Welcome to the world of Tokidoki, brainchild of Italian illustrator and artist Simone Legno. Best known for creating works for brands like Fornarina and Le Sports Sac, his illustrations, dubbed “Tokidoki,” are a melange of cute skulls, cows, tulips, rainbows, bunnies and chirpy birds, and are a big hit among fashionistas who like their bags, T-shirts and accessories colourful and eye-catching. We talk to the likeable and talented Legno about the concepts and ideas behind his works, and what makes him such a hit.
Tell us your story. How did Tokidoki come about?
I started out as a graphic designer for ad firms. Back then I had clients like Toyota and Saatchi & Saatchi. I also did some random projects like store window displays and decorations, and illustrations for mobile phones for Motorola and MTV. Illustration wise, I’ve been sketching since elementary school. My walls at home have became a Simone Legno gallery of sorts. So I decided to launch my website www.tokidoki.it featuring my illustrations, which subsequently turned into a very popular website.
In a lot of your work, you have female characters as focal points. Who are they?
I put together lots of wonderful qualities a woman should have, which is not just about the aesthetics. It’s the shyness, the sweetness, the gentleness and the sensuality a woman possess that I want to portray in my works. I think my girls in the illustrations are very different from the manga girls from manga comics. Manga comics usually feature girls with very expressive postures and big breasts. But in mine, they are more accurate, like real Asian women. They express lots of elegance and sensuality, but I wanted to express through them other aspects like fun and cuteness. So the accompanying cute characters like the birds and flowers are the best way to bring out this “cute” aesthetic. My designs were mostly Japanese influenced until two years ago. Now they’re a mix of LA glamour, featuring glamorous girls with diamond studs and coloured hair. They’re more punk-rock! I’m sure with the experiences that I go through and all the travelling that I do, my work will keep changing.
What you’re doing is considered fashion collaboration/crossover, especially with the bag range for Le Sports Sac. Do you worry about becoming mass market with this kind of work?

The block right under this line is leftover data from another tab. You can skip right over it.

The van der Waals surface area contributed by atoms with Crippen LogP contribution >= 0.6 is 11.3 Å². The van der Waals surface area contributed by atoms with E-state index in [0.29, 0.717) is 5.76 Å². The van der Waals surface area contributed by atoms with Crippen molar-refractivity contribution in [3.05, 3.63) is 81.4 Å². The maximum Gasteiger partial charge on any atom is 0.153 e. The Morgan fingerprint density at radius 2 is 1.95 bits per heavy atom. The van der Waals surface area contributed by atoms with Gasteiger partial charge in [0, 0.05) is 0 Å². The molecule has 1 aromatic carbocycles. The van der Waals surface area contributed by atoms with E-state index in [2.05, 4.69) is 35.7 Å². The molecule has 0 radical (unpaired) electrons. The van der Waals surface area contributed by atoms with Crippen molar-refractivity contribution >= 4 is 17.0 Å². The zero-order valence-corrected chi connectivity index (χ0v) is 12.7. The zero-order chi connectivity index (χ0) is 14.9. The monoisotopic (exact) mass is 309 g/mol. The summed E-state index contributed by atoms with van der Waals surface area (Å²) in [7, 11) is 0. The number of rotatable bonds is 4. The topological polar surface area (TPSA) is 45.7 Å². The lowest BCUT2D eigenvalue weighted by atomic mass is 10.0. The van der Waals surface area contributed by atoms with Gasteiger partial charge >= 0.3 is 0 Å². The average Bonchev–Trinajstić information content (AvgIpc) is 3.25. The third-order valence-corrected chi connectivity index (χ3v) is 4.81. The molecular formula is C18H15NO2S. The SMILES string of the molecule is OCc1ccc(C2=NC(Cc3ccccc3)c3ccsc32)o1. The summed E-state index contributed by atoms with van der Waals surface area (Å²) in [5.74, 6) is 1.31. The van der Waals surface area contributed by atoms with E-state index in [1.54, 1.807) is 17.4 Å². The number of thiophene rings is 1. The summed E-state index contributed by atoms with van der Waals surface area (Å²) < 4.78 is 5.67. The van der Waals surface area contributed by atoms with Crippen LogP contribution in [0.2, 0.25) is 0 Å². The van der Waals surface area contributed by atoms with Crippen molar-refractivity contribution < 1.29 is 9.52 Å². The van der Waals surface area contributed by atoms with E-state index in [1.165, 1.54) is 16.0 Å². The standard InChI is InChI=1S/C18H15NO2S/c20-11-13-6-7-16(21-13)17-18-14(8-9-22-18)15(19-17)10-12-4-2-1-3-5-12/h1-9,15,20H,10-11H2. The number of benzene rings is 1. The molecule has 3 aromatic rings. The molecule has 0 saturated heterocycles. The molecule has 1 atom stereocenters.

There are certain items that become more mass when they collaborate with big brands. I don’t want to burn the market and end up being mass market myself. If I wanted to be a super millionaire, I would have been one. I’ve had people who wanted to take Tokidoki in that (mass) direction, but I didn’t want it. I would have been 20, 40 times bigger right now if I had.
I wanted to concentrate on creating more artsy and sophisticated products in the long run.
So do you see the Le Sports Sac collection as a as work of art?
I really hate to say that what I do is art, but comparing them to lots of things that are considered art these days, yes, I do consider my works as art. I try to put the best of myself out there. I’ve had lots of people who consider themselves as art and fashion critics, who speak about my work as art or fashion icons. So I would say yes. But basically, I just create works that I like.
Which fashion designers and artists do you respect? Have they influenced you in any way?
I have artists I like, but I won’t say they inspire me. I look to the iconography you find on the streets. In Japan especially, you’ll find big institutions like banks or insurance companies that use cute mascots in their everyday iconography, and I like that.
You have many fans, and are very popular and sought after now. What do you have to say to that?
Yeah. [Laughs] My illustrations are now licensed by Fornarina, among others. It’s a very big fashion label, which has stores in Rome in the main street where Prada, Gucci, Ferragamo and Louis Vuitton are. When you go abroad and you start to make it in the US, you end up getting very respected back in Europe!
Is there anywhere else you’d like to see your work? Or have you already conquered the world?
What I would love to do one day is a collaboration with an airline, and perhaps decorate a aeroplane. Singapore Airlines, maybe?